• Why do you think desire has a “disreputable reputation” in some religious circles? When have you experienced the “deep longings of our hearts” that the author describes? How have you accomplished the sometimes difficult task of finding these holy desires among the surface wants that are often so distracting?
  • Fr. Martin refers several times throughout the book to “the God of Surprises,” that is, the God who meets us in ways we often don’t or wouldn’t predict. Have you ever experienced the God of Surprises?
  • One of Fr. Martin’s first lessons when he entered the Jesuit novitiate was that “God meets you where you are” (p. 81). Was that insight new to you? How might God meet you where you are now?

Chapter Four: Beautiful Yesterdays

  • In Chapter Four, Fr. Martin introduces the examen and discusses its flexibility. How can you avoid the pitfall of moving through the examen like a checklist?
  • The author’s experience of praying about Wanda (p. 93) led him to see God’s presence in her. What people in your life might be unexpected carriers of God’s grace for you?
  • Fr. Martin says that it’s often easier to see God in retrospect (p. 97). Does that ring true? Looking back over your life, can you see God in places you might have overlooked at the time?

Chapter Five: Beginning to Pray

  • Do you ever feel guilty about asking God for help? Does the author’s advice that petitionary prayer is “natural, human, and common” (p. 105) help you feel more comfortable with that form of prayer?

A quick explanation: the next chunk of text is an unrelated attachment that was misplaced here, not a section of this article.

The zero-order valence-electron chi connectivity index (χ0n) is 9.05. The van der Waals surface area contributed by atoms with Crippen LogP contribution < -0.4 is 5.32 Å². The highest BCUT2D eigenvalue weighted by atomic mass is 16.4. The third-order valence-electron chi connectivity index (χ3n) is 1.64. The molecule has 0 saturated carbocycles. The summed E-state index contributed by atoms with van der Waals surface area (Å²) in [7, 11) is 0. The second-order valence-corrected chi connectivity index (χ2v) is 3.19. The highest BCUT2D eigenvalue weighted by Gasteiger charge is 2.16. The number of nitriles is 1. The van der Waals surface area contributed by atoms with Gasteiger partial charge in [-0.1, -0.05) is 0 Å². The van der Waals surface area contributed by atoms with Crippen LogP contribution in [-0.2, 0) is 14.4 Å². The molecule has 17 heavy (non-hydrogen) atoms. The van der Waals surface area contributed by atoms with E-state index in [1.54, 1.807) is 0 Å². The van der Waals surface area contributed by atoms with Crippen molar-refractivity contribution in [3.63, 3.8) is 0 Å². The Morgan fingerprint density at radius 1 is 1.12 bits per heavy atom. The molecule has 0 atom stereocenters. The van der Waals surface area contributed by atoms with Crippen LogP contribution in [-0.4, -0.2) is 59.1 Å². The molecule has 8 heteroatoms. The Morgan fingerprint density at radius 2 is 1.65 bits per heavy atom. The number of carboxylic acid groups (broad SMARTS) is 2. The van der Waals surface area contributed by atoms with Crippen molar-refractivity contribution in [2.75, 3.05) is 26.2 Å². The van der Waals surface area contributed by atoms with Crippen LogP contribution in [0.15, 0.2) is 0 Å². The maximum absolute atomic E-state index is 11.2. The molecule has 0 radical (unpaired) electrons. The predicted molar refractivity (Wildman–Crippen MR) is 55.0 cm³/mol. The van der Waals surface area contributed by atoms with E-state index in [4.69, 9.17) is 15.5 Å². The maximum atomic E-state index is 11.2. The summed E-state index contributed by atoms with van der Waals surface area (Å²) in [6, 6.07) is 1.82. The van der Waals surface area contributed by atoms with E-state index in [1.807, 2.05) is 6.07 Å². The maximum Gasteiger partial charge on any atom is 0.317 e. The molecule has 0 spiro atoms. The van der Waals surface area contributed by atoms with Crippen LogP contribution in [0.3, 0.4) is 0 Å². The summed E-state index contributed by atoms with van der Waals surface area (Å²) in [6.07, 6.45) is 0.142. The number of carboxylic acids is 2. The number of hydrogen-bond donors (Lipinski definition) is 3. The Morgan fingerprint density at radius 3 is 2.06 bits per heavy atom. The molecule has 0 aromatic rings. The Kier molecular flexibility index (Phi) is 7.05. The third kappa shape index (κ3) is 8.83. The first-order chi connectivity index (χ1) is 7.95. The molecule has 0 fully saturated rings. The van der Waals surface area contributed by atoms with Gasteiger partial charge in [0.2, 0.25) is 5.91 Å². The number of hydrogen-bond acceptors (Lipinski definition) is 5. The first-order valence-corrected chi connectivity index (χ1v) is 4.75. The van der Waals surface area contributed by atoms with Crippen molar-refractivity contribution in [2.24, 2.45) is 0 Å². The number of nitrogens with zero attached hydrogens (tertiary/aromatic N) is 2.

• One revelation that Fr. Martin gained from his first retreat (pp. 105–10) is that God wanted to be in relation with him, or, as Ignatius said, that the “Creator deals directly with the creature.” Do you believe this in your own life?
  • Which of the traditional definitions of prayer (“raising of one’s mind and heart to God,” “God’s self-communication,” a “long, loving look at the real,” and “conversation with God”) on pp. 113–114 resonate with you?

Chapter Six: Friendship with God

  • The author highlights these words from Psalm 139, “O Lord, you have searched me and known me” (p. 122). Does it help you, or frighten you, to think about God knowing you so intimately? How do you respond to the idea of a “friendship with God?”
  • Fr. Martin notes that the more common ways of hearing God in prayer is listening carefully to emotions, insights, memories, feelings, physical feelings, desires, and incommunicable experiences. Which of these have you experienced in prayer? How do you try to listen to God in your prayer?